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  • Format: ePub

How have Black women fostered belonging in higher education institutions that have persisted in marginalizing them? Focusing on the career of Lucy Diggs Slowe, the first trained African American student affairs professional in the United States, this book examines how her philosophy of "living more abundantly” envisioned educational access and institutionalized campus thriving for Black college women.
Born in 1883, Slowe was orphaned at a young age, raised by a paternal aunt, and earned a scholarship to attend Howard University in 1904. As an undergraduate, she helped found Alpha Kappa
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Produktbeschreibung
How have Black women fostered belonging in higher education institutions that have persisted in marginalizing them? Focusing on the career of Lucy Diggs Slowe, the first trained African American student affairs professional in the United States, this book examines how her philosophy of "living more abundantly” envisioned educational access and institutionalized campus thriving for Black college women.

Born in 1883, Slowe was orphaned at a young age, raised by a paternal aunt, and earned a scholarship to attend Howard University in 1904. As an undergraduate, she helped found Alpha Kappa Alpha, the first African American sorority in the United States, and served as its first president. After graduating valedictorian of her 1908 class, she excelled as a secondary school teacher and administrator and became a national tennis champion. In 1922, she returned to her alma mater as its first full-time dean of women.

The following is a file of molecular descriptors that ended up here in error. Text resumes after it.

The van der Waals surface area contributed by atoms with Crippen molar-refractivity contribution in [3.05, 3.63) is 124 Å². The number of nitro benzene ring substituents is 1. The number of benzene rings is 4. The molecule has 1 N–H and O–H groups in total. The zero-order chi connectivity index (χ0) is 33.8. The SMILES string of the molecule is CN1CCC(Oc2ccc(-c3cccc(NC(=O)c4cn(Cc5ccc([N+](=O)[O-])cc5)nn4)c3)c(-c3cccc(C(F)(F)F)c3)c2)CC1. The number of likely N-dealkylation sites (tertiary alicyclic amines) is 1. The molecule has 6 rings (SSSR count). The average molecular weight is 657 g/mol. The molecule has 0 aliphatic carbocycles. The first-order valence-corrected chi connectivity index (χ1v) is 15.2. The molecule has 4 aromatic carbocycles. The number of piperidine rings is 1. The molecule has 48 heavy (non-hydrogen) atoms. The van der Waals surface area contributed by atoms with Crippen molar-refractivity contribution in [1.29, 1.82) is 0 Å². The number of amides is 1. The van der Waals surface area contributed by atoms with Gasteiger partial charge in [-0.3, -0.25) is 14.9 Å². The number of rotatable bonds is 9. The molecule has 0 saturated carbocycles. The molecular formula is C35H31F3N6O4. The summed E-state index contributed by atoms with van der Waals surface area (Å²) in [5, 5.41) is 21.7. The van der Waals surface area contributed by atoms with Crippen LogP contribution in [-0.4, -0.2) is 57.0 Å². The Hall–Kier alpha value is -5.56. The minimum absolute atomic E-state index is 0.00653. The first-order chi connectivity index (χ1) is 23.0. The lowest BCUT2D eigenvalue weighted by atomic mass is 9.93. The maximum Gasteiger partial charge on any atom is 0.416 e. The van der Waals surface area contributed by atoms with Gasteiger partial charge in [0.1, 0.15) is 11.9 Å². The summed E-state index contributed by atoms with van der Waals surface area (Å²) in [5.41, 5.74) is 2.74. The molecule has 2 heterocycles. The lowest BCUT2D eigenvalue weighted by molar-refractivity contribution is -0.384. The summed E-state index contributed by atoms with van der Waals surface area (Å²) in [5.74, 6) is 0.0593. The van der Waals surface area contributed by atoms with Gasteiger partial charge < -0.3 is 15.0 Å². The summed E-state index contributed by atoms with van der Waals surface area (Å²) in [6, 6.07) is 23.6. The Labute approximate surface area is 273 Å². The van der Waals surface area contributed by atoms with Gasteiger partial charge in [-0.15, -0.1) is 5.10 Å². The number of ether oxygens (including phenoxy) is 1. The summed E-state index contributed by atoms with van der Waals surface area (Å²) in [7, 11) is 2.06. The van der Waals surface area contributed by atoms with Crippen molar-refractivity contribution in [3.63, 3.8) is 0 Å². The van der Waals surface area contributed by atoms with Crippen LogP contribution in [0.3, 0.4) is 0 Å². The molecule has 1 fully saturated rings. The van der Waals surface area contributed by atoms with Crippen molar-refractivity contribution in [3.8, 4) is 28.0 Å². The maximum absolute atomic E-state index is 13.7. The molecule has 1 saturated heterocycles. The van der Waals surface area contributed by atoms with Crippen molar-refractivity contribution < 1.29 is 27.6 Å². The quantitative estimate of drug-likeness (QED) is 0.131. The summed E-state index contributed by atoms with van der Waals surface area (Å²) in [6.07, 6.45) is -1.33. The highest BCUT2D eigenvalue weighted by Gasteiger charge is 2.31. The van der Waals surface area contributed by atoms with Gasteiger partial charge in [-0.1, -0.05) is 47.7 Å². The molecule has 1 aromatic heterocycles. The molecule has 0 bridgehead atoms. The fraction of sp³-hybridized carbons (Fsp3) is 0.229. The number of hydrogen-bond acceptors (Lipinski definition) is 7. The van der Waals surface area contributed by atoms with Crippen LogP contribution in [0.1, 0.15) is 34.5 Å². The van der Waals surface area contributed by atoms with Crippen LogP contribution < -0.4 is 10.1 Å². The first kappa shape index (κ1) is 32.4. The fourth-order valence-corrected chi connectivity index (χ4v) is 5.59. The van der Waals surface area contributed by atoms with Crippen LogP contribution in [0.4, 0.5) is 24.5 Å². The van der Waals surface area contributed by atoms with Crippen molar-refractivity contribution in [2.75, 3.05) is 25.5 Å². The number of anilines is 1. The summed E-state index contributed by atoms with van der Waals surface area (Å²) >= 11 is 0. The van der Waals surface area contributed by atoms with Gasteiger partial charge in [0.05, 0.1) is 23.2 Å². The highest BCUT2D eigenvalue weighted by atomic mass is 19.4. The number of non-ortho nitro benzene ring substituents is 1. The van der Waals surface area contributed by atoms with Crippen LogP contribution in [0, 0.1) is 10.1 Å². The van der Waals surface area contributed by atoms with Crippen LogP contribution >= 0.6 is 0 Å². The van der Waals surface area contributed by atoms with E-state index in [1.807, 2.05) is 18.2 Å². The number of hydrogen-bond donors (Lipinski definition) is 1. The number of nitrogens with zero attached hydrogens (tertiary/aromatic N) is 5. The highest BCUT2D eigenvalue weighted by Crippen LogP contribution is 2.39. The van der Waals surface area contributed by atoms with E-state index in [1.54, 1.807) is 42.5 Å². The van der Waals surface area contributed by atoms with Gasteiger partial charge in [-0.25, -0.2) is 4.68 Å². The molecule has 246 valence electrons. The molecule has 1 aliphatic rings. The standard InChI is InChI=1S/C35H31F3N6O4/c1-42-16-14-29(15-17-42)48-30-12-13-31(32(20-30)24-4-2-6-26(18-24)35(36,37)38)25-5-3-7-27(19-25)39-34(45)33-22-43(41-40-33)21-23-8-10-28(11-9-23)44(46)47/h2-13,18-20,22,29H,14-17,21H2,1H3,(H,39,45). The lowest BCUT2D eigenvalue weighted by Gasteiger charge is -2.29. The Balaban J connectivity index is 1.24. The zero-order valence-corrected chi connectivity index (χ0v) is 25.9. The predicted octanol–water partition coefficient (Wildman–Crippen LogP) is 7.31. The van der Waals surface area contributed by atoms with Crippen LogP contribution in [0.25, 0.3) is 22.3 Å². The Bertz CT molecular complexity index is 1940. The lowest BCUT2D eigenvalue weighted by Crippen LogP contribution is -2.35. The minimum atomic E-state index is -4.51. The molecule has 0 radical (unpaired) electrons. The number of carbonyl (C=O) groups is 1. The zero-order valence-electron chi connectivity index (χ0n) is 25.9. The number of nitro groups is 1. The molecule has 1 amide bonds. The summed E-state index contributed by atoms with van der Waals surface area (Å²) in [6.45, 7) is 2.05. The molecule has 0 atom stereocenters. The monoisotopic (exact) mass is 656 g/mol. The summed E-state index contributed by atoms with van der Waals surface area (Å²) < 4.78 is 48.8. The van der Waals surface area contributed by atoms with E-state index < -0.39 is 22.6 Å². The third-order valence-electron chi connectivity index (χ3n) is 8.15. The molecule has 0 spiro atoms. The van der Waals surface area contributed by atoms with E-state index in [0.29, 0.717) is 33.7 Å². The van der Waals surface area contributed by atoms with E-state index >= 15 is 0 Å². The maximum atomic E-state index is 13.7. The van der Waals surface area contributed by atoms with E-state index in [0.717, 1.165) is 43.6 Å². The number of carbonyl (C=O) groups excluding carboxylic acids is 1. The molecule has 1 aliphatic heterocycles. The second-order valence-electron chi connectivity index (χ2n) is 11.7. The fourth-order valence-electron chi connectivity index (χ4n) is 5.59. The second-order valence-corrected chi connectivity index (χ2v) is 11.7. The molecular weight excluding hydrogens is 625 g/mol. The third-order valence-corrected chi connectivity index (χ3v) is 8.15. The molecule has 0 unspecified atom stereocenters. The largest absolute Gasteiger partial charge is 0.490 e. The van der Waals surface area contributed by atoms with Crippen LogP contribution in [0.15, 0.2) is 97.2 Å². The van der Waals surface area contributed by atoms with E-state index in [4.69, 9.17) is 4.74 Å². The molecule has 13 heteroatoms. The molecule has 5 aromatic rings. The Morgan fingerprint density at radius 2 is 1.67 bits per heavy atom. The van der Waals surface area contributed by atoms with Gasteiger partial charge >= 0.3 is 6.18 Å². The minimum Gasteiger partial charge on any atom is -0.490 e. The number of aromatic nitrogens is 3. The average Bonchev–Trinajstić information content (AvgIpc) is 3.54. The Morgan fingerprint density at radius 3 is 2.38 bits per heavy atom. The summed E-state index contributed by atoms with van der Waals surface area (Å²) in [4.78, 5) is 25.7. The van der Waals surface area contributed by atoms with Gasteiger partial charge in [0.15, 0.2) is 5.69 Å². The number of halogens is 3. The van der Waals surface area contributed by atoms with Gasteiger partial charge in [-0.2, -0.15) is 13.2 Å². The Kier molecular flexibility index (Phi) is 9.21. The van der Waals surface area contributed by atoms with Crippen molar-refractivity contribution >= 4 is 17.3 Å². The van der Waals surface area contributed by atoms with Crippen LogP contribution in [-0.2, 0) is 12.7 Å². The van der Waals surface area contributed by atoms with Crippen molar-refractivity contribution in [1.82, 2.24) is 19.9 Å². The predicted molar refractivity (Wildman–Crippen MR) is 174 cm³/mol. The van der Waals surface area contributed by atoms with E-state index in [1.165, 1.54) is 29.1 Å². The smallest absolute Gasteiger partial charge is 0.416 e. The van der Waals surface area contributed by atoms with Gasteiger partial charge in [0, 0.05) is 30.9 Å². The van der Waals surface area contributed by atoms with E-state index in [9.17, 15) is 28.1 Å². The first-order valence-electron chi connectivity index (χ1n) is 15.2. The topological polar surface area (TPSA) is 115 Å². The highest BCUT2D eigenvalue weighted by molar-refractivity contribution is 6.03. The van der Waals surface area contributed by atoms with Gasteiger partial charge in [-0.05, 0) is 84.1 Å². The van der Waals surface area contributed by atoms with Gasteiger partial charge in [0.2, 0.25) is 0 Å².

Over her fifteen-year tenure at Howard University, Slowe empowered early twentieth-century Black college women to invest in their individual growth, engage in community building, and pursue leadership opportunities. To foster Black women's higher education success, Slowe organized both the National Association of College Women and the National Association of Women's Deans and Advisers of Colored Schools. As she established long-standing traditions and affirming practices to encourage Black women's involvement in the extracurricular life of their campuses, Slowe's deaning philosophy of "living more abundantly” represents an important Black feminist approach to inclusion in higher education.


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Autorenporträt
Tamara Beauboeuf-Lafontant